The CybExer team spoke at this summer’s ‘Digitally Wild’ press programme hosted by Invest Estonia, which saw a small group of journalists meet (under Covid-tested & safe conditions) with established, growing and startup tech players in the nation’s capital.
CybExer specialises in cybersecurity training platforms with a special focus on cyber capability development.
The company offers Cyber Range for universities and a number of other services including Cyber Core, a ‘live fire’ exercise where a company’s ‘blue’ team is pitted against CybExer’s experienced ‘red’ team in order to drive live knowledge training.
Almann spoke of four core levels of cyber knowledge that he feels should impact the way software application development practices (particularly those focused on cyber protection) need to evolve.
Level 1 – Users: We need to understand why users behave in such risky, unpredictable ways and gain a closer level of awareness into how and why these actions occur, we need this in order to be able to build the layers of protection needed for the future software application development landscape.
Level 2 – Top tier: We need to look at the ability to apply cyber-awareness at the management level… and this also means applying it at a governmental and national level as well, because (of course) some attacks are directed at users, some have governmental targets and some may be applied at a higher national level.
Almann spoke about the need to look at situations like the escalating politico-economic-cultural situation in Afghanistan (in August 2021 at the time of writing) and think about the worst possible world scenarios that could result from situations like this.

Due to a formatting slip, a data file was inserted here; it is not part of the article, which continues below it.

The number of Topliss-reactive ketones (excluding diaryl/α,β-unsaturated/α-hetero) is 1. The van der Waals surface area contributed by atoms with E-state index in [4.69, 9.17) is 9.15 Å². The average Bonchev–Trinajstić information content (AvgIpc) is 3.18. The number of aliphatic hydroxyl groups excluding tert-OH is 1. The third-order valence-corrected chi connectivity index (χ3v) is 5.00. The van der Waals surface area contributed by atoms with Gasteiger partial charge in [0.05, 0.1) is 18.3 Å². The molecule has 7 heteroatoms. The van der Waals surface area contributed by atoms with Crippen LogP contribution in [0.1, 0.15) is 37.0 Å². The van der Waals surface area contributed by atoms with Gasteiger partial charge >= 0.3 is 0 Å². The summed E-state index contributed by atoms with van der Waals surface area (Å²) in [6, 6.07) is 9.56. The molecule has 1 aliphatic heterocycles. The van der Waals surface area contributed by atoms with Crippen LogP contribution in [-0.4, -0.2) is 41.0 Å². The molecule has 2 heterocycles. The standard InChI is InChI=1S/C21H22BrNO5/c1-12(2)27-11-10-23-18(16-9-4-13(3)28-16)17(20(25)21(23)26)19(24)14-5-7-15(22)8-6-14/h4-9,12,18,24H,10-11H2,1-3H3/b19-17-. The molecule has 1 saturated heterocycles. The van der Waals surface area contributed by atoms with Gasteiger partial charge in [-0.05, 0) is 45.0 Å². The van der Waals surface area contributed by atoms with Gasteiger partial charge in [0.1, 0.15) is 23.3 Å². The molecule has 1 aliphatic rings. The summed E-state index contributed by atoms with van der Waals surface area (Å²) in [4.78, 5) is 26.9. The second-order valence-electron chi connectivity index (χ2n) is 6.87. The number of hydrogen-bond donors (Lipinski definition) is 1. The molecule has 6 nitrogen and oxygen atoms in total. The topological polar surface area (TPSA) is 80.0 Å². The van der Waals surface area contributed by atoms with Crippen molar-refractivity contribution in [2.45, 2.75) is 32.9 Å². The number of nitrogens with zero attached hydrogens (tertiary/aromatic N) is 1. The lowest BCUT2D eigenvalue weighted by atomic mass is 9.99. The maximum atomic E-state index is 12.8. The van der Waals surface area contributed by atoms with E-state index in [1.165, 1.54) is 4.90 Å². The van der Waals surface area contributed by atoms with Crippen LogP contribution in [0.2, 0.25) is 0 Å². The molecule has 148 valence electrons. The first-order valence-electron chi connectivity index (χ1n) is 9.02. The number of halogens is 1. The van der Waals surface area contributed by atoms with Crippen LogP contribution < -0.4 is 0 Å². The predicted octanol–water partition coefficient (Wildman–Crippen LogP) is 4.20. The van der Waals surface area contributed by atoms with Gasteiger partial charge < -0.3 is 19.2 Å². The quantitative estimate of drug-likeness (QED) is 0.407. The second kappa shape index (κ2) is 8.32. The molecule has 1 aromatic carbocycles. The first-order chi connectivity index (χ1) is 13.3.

“Intuitive and improvisational decision making is not a luxury that we have at the cyber protection level, but cyber criminals do of course have that ability,” said Almann, suggesting perhaps that the protection mechanisms we develop need to be engineered close to the mindset of the cyber attackers.
Level 3 – Success: We need to deal with success i.e. when we build cyber security scenarios that successfully model potential attacks and end up successfully stopping them from being executed, then we need a way to be able to engineer-in those levels of learning to the platforms being built
Level 4 – Youth knowledge: We need to build a new awareness of cyber at the youth level, this means creating teaching syllabus programmes where 12-year olds are tutored with the type of knowledge that fully-fledged (penetration) pen-testers would be exposed to.
“Security incidents (at least in the short term) are likely to increase, but we need to sit down and have some grown up conversations about it… that way we can avoid ending up depending upon services that we really want to be using [because we haven’t thought about forward engineering enough]. If we don’t build the tough systems that we need now, then someone else is going to build those systems and some of them may come from China,” said Almann.
The above comment was not presented with anti-Chinese sentiment per se, Almann was intending to show us that it is the ownership and control element of platforms that matters if we are to create the highest levels of control.
Balance & decision making
To balance all these thoughts, Almann and team say that they do realise that those individuals that want to end up ‘going to the bad side’ will probably inevitably do so anyway, but (and this is the core proposition here) if we manage to approach code-level awareness of cyber across these four key cornerstones – and surely others as we start to think about them – then we might end with safer systems around the world.
As a final example of thought and knowledge in the security space Almann left the audience thinking about the Trojan Horse and the face that – in any given situation – the ability to stay safe often comes down to the decision-making process in any given scenario.
In the story of the Trojan horse, a minister or city official thought it was a ruse, but the decision as to whether or not it was allowed in was put to a public vote, which turned out to be an uniformed vote and a bad decision. Let’s move forward making good decisions.